The claim that scientists live up to the stereotypes that society places on them is utter nonsense. Speaking for myself, I am young (ish), female, and have lovely red hair that is usually up in a neat ponytail or headband.  Oh, and I would not be caught dead in one of those polyester horrors called lab coats #.   I know lots of scientists of all shapes, sizes and colors, and I would be happy to introduce you to any of them, if you want to hazard a conversation.  If you are not in the Chicagoland area, call your local chapter of the Association for Women in Science.  I’m sure they would be happy to help you out.

And for my Last Trick. . .

In its last half, Dr. Dossey’s article morphs into a repetition of the tired old rant about how there needs to be more women and minorities in science.  Because Heaven forbid the article be criticized for not talking about something “serious” that “scientists can actually agree with.”  (That last part is not a quote from the article, it represents an air quote.  Yes, the kind you do with your fingers.  I never said I wasn’t a dork).  Aside from the fact that I think that dragging out and beating this particular dead horse should really constitute cruelty to animals, I agree with the sentiment that Dr. Dossey is trying to express.  Or at least the sentiment I will give him credit for trying to express **.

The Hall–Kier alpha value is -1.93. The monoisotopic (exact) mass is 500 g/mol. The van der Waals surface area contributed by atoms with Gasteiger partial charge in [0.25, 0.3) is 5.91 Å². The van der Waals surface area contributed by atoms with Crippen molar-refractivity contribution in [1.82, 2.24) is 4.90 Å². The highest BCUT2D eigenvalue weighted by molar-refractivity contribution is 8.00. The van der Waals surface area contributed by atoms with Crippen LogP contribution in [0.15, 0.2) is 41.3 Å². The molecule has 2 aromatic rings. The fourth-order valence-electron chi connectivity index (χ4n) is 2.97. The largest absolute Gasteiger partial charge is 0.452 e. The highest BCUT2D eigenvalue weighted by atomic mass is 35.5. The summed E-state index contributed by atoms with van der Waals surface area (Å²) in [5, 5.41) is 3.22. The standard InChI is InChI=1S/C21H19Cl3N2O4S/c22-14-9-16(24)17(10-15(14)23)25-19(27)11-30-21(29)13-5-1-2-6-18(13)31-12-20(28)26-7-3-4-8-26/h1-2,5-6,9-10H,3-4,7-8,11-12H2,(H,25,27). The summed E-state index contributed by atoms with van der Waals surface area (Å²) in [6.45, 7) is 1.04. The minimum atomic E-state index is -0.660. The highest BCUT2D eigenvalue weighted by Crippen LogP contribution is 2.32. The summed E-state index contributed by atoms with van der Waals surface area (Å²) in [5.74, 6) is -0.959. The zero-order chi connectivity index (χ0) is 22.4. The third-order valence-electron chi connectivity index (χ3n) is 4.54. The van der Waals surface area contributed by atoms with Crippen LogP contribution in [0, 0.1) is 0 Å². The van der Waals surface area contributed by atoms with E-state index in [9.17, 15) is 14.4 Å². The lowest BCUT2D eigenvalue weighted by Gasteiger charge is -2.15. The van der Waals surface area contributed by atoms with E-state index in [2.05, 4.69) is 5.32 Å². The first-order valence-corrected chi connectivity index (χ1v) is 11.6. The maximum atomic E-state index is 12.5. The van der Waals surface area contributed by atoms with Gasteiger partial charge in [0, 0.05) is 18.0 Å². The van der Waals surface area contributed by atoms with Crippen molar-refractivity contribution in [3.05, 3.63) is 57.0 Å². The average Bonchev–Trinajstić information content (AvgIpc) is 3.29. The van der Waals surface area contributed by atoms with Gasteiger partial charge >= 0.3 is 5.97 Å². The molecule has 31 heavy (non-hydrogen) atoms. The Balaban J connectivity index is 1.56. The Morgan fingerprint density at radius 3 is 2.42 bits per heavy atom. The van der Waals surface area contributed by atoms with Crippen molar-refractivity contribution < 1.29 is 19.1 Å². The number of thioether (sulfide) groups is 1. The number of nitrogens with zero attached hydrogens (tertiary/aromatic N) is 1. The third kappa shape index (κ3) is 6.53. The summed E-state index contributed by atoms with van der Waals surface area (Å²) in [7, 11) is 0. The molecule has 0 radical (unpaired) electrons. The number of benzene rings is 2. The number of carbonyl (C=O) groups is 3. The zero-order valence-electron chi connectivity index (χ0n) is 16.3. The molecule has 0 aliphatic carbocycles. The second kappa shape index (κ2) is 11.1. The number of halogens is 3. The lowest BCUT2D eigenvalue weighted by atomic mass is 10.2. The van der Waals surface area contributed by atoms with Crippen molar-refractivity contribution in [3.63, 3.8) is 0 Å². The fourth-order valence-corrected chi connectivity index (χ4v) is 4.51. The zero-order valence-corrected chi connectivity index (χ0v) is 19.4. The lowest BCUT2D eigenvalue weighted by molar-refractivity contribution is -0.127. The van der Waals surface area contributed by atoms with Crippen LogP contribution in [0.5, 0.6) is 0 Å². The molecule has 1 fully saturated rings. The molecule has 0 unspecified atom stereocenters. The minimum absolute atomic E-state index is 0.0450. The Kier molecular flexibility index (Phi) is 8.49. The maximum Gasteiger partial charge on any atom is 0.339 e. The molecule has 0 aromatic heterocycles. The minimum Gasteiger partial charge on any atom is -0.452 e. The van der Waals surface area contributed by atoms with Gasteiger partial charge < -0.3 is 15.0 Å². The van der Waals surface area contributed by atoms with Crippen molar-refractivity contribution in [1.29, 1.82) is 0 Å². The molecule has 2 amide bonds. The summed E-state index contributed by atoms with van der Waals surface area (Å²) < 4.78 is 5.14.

Is there a problem with minority representation in the sciences?  Yes, but no more so than in many areas requiring higher education.  That’s a complicated problem that is not limited to science and one that will not be solved by science alone.  Is there a problem with the representation of women in the sciences?  Yes and no.  Women represent more than half of all graduates from Biology Bachelor’s degree programs, but less than 10% of tenured faculty in Biological Sciences departments. Is this a problem?  Yes.  But again, is this a problem limited to the sciences?  No.  Just have a look at Congress.  There are 96 women serving in the current session of the US Congress.  That’s more than ever before, but still just 17% of the 537 members.

Is the fix for this to keep vilifying Lawrence Summers for his inane comment on women and their natural abilities, as Dr. Dossey does in his article?  No.  That’s another dead horse that needs to go away.  The fix is to get people in science out of their labs to help children and adults of all shapes and sizes interested in science.  The fix is to get better working conditions (work-life balance, pay, choice of career tracks, opportunities for advancement) in science.  And the main fix is to get back for science the respect it deserves from the general public.


*Dr. Dossey is listed as Former Chief of Staff of Medical City Dallas Hospital and author of a book called “The Power of Premonitions.” Interesting resume, if I do say so myself.